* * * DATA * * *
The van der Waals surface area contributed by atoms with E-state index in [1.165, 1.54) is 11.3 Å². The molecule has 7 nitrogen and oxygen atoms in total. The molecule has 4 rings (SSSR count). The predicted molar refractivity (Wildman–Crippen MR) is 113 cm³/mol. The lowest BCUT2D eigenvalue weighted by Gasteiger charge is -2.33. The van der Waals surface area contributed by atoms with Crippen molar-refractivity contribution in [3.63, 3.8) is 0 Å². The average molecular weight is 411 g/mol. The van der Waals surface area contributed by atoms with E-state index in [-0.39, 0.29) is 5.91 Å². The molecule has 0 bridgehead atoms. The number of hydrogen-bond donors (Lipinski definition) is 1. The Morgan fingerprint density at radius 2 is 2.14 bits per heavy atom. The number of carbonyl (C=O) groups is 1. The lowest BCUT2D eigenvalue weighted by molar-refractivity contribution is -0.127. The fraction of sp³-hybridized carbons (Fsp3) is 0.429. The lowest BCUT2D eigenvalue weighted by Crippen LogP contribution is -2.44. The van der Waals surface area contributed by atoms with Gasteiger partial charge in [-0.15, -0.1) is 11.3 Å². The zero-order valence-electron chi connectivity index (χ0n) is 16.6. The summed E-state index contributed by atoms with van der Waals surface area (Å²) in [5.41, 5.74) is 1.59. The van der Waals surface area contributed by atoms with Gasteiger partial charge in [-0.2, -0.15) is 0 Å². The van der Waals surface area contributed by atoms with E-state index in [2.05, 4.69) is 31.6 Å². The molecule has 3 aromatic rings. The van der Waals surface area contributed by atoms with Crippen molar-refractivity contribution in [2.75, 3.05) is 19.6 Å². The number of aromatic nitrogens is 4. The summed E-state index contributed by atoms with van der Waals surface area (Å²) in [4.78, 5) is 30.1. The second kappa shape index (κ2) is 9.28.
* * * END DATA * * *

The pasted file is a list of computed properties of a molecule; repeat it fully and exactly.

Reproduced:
The van der Waals surface area contributed by atoms with E-state index in [1.165, 1.54) is 11.3 Å². The molecule has 7 nitrogen and oxygen atoms in total. The molecule has 4 rings (SSSR count). The predicted molar refractivity (Wildman–Crippen MR) is 113 cm³/mol. The lowest BCUT2D eigenvalue weighted by Gasteiger charge is -2.33. The van der Waals surface area contributed by atoms with Crippen molar-refractivity contribution in [3.63, 3.8) is 0 Å². The average molecular weight is 411 g/mol. The van der Waals surface area contributed by atoms with E-state index in [-0.39, 0.29) is 5.91 Å². The molecule has 0 bridgehead atoms. The number of hydrogen-bond donors (Lipinski definition) is 1. The Morgan fingerprint density at radius 2 is 2.14 bits per heavy atom. The number of carbonyl (C=O) groups is 1. The lowest BCUT2D eigenvalue weighted by molar-refractivity contribution is -0.127. The fraction of sp³-hybridized carbons (Fsp3) is 0.429. The lowest BCUT2D eigenvalue weighted by Crippen LogP contribution is -2.44. The van der Waals surface area contributed by atoms with Gasteiger partial charge in [-0.15, -0.1) is 11.3 Å². The zero-order valence-electron chi connectivity index (χ0n) is 16.6. The summed E-state index contributed by atoms with van der Waals surface area (Å²) in [5.41, 5.74) is 1.59. The van der Waals surface area contributed by atoms with Gasteiger partial charge in [-0.2, -0.15) is 0 Å². The van der Waals surface area contributed by atoms with E-state index in [2.05, 4.69) is 31.6 Å². The molecule has 3 aromatic rings. The van der Waals surface area contributed by atoms with Crippen molar-refractivity contribution in [2.75, 3.05) is 19.6 Å². The number of aromatic nitrogens is 4. The summed E-state index contributed by atoms with van der Waals surface area (Å²) in [4.78, 5) is 30.1. The second kappa shape index (κ2) is 9.28.